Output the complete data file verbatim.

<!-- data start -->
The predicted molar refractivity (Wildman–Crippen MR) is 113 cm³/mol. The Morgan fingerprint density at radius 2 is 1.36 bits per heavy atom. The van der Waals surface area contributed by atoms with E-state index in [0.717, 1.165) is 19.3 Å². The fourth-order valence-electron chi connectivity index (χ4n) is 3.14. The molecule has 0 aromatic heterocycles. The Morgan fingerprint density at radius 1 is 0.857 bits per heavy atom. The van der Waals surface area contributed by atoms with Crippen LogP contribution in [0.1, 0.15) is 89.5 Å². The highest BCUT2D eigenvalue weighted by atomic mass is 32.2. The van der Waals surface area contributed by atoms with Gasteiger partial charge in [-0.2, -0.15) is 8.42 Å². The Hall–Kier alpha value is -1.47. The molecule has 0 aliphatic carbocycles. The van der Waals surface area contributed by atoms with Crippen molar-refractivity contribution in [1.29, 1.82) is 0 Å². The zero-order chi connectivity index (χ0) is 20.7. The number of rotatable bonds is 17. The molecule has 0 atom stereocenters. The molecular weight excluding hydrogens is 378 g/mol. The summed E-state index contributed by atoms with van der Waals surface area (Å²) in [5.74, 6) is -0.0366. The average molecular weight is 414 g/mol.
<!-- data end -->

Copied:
The predicted molar refractivity (Wildman–Crippen MR) is 113 cm³/mol. The Morgan fingerprint density at radius 2 is 1.36 bits per heavy atom. The van der Waals surface area contributed by atoms with E-state index in [0.717, 1.165) is 19.3 Å². The fourth-order valence-electron chi connectivity index (χ4n) is 3.14. The molecule has 0 aromatic heterocycles. The Morgan fingerprint density at radius 1 is 0.857 bits per heavy atom. The van der Waals surface area contributed by atoms with Crippen LogP contribution in [0.1, 0.15) is 89.5 Å². The highest BCUT2D eigenvalue weighted by atomic mass is 32.2. The van der Waals surface area contributed by atoms with Gasteiger partial charge in [-0.2, -0.15) is 8.42 Å². The Hall–Kier alpha value is -1.47. The molecule has 0 aliphatic carbocycles. The van der Waals surface area contributed by atoms with Crippen molar-refractivity contribution in [1.29, 1.82) is 0 Å². The zero-order chi connectivity index (χ0) is 20.7. The number of rotatable bonds is 17. The molecule has 0 atom stereocenters. The molecular weight excluding hydrogens is 378 g/mol. The summed E-state index contributed by atoms with van der Waals surface area (Å²) in [5.74, 6) is -0.0366. The average molecular weight is 414 g/mol.